That started me wondering about the history and origins of dahlias.  What I found was very interesting!

Dahlias are warm weather plants, occurring naturally in Mexico and South America, where the Spaniards first “discovered” them. They are the national flower of Mexico.

The earliest reference to them occurred in 1615, but were then considered as an edible tuber rather than an ornamental flowering plant. At first, they didn’t attract much notice in Europe and weren’t recorded again until the late 18th century when the first tubers were sent back to Europe.

The dahlia was considered primarily an edible plant until 1815 when the first double flowered varieties were bred in Belgium and they quickly became a popular garden plant. They hybridize very easily and by the late 19th Century more than a hundred different varieties were listed.

 
They were common in the Victorian gardens, and persist as a popular cottage garden plant. They are easy to grow in fertile, well-drained soil. They favor sunny locations, and thrive in heat and humidity.

 
Today there are over 50,000 different dahlias in cultivation, and to try to bring a degree of order to the bewildering array of shapes, sizes and colors of dahlia flowers they are classified in ten different groups, ranging from Single and Anemone Flowered types to Pompoms, Large Decorative and Cactus flowered dahlias. At this point the classifying committee seems to have given up, and the tenth group is named simply “Miscellaneous”.

Dahlias love heat, humidity and sun, all present in abundance in southern Ohio. South America’s gift is much appreciated in my garden!!
Related articles

The Nitrogen Cycle

All Life depends upon the chemical element nitrogen.

An atom of nitrogen lies at the heart of all amino acids, which are not only the building blocks of protein of which muscles and many other of the body’s parts are made, but also the basic constituent of DNA, which carries the genetic code for all living things.

Nitrogen atoms are also present in the molecules which enable energy transfer during photosynthesis. Without nitrogen, life as we know it would not exist.

Though about 78% of the Earth’s atmosphere is nitrogen, plants and animals don’t necessarily have an easy time getting all the nitrogen they need. Green plants can’t use the nitrogen that’s free in the atmosphere. Nitrogen must be “fixed” before it is usable by most living things.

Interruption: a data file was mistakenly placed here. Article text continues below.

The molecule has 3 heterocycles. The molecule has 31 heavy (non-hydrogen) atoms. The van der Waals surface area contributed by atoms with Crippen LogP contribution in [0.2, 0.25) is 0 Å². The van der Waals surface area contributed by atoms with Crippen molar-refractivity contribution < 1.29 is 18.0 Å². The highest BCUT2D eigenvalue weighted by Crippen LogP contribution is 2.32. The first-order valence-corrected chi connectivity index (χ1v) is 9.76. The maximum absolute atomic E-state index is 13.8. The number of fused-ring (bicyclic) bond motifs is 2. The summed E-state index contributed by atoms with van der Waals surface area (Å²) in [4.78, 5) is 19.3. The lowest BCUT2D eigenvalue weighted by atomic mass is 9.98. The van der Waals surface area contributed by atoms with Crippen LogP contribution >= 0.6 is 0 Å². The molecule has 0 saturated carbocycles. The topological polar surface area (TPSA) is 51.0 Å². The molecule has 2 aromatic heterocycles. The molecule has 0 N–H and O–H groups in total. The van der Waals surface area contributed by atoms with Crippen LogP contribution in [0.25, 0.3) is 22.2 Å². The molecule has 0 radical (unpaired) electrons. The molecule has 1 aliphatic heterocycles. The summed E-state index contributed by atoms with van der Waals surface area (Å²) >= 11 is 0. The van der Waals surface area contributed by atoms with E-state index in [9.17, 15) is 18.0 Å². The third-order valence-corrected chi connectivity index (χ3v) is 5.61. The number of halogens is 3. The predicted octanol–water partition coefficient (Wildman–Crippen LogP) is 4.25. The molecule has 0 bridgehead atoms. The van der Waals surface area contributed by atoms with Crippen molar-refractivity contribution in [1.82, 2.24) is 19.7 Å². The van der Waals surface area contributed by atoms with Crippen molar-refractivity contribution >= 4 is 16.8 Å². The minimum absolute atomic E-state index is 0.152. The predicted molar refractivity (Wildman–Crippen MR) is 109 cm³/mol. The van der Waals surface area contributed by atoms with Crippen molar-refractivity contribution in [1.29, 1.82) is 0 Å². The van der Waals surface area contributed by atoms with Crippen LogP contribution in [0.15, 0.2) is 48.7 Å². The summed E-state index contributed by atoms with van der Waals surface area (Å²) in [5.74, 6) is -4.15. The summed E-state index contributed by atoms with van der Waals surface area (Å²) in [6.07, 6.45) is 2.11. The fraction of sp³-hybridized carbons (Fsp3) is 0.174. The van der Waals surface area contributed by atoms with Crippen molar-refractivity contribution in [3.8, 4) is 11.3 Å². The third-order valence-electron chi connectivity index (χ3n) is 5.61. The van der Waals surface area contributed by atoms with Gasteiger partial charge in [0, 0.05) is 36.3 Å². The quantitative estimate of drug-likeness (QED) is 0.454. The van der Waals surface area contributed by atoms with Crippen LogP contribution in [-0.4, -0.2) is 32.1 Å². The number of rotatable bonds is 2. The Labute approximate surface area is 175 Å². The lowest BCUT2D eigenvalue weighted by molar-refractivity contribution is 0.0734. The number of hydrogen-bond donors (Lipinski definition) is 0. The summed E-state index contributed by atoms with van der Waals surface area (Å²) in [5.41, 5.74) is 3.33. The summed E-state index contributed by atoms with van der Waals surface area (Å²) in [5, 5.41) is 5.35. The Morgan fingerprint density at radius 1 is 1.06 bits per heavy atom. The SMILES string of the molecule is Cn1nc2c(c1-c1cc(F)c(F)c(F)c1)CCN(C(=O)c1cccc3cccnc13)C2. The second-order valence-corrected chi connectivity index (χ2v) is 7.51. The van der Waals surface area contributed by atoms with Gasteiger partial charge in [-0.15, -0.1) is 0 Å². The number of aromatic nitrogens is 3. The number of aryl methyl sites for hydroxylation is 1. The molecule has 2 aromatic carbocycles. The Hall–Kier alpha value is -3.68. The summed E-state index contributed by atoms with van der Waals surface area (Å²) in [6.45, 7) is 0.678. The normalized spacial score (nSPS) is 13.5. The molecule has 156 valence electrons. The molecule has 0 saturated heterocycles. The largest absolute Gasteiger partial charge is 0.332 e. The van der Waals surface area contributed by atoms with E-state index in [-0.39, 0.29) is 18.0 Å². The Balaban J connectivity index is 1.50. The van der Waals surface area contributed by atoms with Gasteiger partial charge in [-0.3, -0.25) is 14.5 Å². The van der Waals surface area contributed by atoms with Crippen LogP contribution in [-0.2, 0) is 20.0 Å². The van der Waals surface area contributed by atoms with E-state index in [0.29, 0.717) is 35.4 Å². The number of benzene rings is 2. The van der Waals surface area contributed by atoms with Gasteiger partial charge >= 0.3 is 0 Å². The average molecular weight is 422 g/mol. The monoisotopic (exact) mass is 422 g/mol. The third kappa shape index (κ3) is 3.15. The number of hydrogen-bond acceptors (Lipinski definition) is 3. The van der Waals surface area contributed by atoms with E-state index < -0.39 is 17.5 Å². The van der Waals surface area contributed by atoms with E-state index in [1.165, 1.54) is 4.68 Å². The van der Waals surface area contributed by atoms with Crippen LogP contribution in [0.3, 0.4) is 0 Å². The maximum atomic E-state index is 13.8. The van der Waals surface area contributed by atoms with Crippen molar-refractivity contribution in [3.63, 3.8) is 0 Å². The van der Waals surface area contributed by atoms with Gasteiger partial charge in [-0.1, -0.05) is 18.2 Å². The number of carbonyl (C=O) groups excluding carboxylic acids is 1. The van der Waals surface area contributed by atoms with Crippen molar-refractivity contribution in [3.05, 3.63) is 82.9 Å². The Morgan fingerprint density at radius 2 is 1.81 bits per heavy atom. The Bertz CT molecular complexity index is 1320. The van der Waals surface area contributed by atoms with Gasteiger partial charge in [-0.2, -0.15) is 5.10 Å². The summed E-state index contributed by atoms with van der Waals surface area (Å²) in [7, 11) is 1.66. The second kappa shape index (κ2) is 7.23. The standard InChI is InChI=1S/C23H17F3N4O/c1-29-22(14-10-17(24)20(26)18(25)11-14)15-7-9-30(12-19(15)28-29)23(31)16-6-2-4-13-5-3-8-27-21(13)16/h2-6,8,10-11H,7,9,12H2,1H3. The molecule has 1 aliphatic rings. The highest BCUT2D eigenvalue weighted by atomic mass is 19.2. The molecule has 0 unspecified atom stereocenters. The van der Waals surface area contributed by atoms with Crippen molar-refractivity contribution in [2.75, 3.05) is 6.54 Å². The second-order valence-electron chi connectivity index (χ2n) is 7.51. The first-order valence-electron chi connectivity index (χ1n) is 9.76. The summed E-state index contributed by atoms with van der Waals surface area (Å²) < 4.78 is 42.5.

NITROGEN FIXATION

The process of chemically altering unusable, free atmospheric nitrogen into a form usable by organisms is referred to as nitrogen fixation. In nature, there are two main ways of “fixing” nitrogen:

FIRST WAY: Lightning. If you’ve ever been close to a lightning flash and right afterwards smelled an ammonia-like odor, that was lightning-fixed nitrogen you smelled. Only a relatively small percentage of nitrogen gets fixed in this way, however. Nature’s main nitrogen fixers are…

SECOND WAY: Special microorganisms living mostly in soil and water.

Nitrogen-fixing microorganisms, existing abundantly but practically invisibly nearly everywhere, include a few forms of bacteria, the blue-green algae, and some fungi. Some nitrogen-fixing bacteria live in nodules, or small, bag-like growths on the roots of certain plants, especially members of the Bean Family.

NITROGEN-FIXING NODULES ON BACKYARD CLOVER

In many backyards, nodules can be seen on the fine, wiry roots of clover, a member of the Bean Family, and considered a weed by those who don’t know its importance.

The image below is a much-magnified section of the roots of the clover in the above photo. The brown, baglike things hanging on the larger roots are nitrogen-fixing nodules.

USABLE NITROGEN, STEP BY STEP

Typically, nitrogen-fixing microorganisms do not fix free atmospheric nitrogen to a usable form in one step. Usually one set of organisms converts free nitrogen(N2) to ammonia (NH3). This ammonia is accompanied by its ammonium ion (NH4+), which some plants can use. However, most flowering plants need nitrogen in yet another form, which microorganisms provide by converting the ammonia to usable nitrate (NO3-).

Already you see that various organisms must work together to accomplish this profoundly important job. However, it’s even more complex than what’s described above! The process of converting ammonia to nitrate, callednitrification, is usually accomplished by two different sets of bacteria working one after the other.

POINT TO PONDER

The point of all this is not to convince you that nitrogen is wonderful stuff, although it is. The point is that nature is composed of a huge number of interrelated parts, and nitrogen with all of its jobs is just one tiny, usually ignored part.

When we dump toxic chemicals (insecticides and oil pollution,for instance) into the Earth’s air, water, and soil, we are upsetting vital life-enabling processes by killing organisms that are profoundly important to the continuance of Life on Earth.


Semi-Raised Bed English Cottage Gardening

The Enchanted Garden

I’ve applied a LOT of compost to my beds this spring.

The mild weather may have had something to do with it…

Who am I kidding?

The major reason for my Festival of Compost was my audacity in writing a blog about my English Cottage garden. Now I have to put my compost where my hubris is!

I’ve put down so much compost I started wondering whether I’ve branched out into raised bed gardening. That compelled me to look up the subject in everyone’s favorite resource, Wikipedia.

The W-Meister’s definition is as follows: